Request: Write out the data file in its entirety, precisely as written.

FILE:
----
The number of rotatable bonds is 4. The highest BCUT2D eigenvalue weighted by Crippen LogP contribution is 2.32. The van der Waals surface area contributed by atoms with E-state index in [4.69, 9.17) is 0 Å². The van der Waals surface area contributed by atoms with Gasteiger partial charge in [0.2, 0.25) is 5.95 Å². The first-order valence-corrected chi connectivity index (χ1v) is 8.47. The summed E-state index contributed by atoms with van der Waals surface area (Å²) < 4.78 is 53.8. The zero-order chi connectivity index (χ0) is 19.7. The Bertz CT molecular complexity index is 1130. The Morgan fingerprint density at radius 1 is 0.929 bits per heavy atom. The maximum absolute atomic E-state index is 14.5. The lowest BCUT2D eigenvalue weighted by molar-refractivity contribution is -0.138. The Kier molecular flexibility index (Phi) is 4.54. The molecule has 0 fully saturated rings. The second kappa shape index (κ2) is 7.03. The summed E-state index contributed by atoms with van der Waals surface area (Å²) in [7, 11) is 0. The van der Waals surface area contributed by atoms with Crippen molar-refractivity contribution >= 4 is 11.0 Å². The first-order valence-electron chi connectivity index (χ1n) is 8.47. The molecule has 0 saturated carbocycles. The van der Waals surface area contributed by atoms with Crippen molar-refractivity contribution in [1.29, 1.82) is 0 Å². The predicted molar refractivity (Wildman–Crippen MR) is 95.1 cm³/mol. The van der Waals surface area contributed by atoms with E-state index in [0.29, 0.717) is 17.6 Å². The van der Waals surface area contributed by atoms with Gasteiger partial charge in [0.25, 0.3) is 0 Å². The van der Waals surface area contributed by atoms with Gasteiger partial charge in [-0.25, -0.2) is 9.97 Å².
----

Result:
The number of rotatable bonds is 4. The highest BCUT2D eigenvalue weighted by Crippen LogP contribution is 2.32. The van der Waals surface area contributed by atoms with E-state index in [4.69, 9.17) is 0 Å². The van der Waals surface area contributed by atoms with Gasteiger partial charge in [0.2, 0.25) is 5.95 Å². The first-order valence-corrected chi connectivity index (χ1v) is 8.47. The summed E-state index contributed by atoms with van der Waals surface area (Å²) < 4.78 is 53.8. The zero-order chi connectivity index (χ0) is 19.7. The Bertz CT molecular complexity index is 1130. The Morgan fingerprint density at radius 1 is 0.929 bits per heavy atom. The maximum absolute atomic E-state index is 14.5. The lowest BCUT2D eigenvalue weighted by molar-refractivity contribution is -0.138. The Kier molecular flexibility index (Phi) is 4.54. The molecule has 0 fully saturated rings. The second kappa shape index (κ2) is 7.03. The summed E-state index contributed by atoms with van der Waals surface area (Å²) in [7, 11) is 0. The van der Waals surface area contributed by atoms with Crippen molar-refractivity contribution >= 4 is 11.0 Å². The first-order valence-electron chi connectivity index (χ1n) is 8.47. The molecule has 0 saturated carbocycles. The van der Waals surface area contributed by atoms with Crippen molar-refractivity contribution in [1.29, 1.82) is 0 Å². The predicted molar refractivity (Wildman–Crippen MR) is 95.1 cm³/mol. The van der Waals surface area contributed by atoms with E-state index in [0.29, 0.717) is 17.6 Å². The van der Waals surface area contributed by atoms with Gasteiger partial charge in [0.25, 0.3) is 0 Å². The van der Waals surface area contributed by atoms with Gasteiger partial charge in [-0.25, -0.2) is 9.97 Å².